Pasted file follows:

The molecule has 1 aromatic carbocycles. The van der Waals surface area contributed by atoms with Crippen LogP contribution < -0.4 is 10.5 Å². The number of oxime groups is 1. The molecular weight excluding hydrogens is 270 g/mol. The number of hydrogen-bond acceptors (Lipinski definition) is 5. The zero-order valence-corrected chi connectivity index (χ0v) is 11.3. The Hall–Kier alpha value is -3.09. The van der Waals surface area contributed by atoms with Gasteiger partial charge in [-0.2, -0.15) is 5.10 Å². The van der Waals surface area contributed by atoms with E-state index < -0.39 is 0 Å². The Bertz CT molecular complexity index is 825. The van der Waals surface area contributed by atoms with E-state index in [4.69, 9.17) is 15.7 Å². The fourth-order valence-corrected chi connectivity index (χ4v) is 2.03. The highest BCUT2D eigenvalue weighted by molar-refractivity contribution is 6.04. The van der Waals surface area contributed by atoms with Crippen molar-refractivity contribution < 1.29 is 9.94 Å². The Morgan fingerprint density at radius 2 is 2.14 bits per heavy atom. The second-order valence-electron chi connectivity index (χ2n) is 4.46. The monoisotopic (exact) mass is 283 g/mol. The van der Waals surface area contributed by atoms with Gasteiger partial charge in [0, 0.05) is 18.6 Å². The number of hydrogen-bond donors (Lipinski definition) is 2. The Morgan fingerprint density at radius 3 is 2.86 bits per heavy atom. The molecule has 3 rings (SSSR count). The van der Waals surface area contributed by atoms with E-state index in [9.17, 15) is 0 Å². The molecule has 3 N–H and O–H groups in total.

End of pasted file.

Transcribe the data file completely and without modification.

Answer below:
The molecule has 1 aromatic carbocycles. The van der Waals surface area contributed by atoms with Crippen LogP contribution < -0.4 is 10.5 Å². The number of oxime groups is 1. The molecular weight excluding hydrogens is 270 g/mol. The number of hydrogen-bond acceptors (Lipinski definition) is 5. The zero-order valence-corrected chi connectivity index (χ0v) is 11.3. The Hall–Kier alpha value is -3.09. The van der Waals surface area contributed by atoms with Gasteiger partial charge in [-0.2, -0.15) is 5.10 Å². The van der Waals surface area contributed by atoms with E-state index < -0.39 is 0 Å². The Bertz CT molecular complexity index is 825. The van der Waals surface area contributed by atoms with E-state index in [4.69, 9.17) is 15.7 Å². The fourth-order valence-corrected chi connectivity index (χ4v) is 2.03. The highest BCUT2D eigenvalue weighted by molar-refractivity contribution is 6.04. The van der Waals surface area contributed by atoms with Crippen molar-refractivity contribution < 1.29 is 9.94 Å². The Morgan fingerprint density at radius 2 is 2.14 bits per heavy atom. The second-order valence-electron chi connectivity index (χ2n) is 4.46. The monoisotopic (exact) mass is 283 g/mol. The van der Waals surface area contributed by atoms with Gasteiger partial charge in [0, 0.05) is 18.6 Å². The number of hydrogen-bond donors (Lipinski definition) is 2. The Morgan fingerprint density at radius 3 is 2.86 bits per heavy atom. The molecule has 3 rings (SSSR count). The van der Waals surface area contributed by atoms with E-state index in [9.17, 15) is 0 Å². The molecule has 3 N–H and O–H groups in total.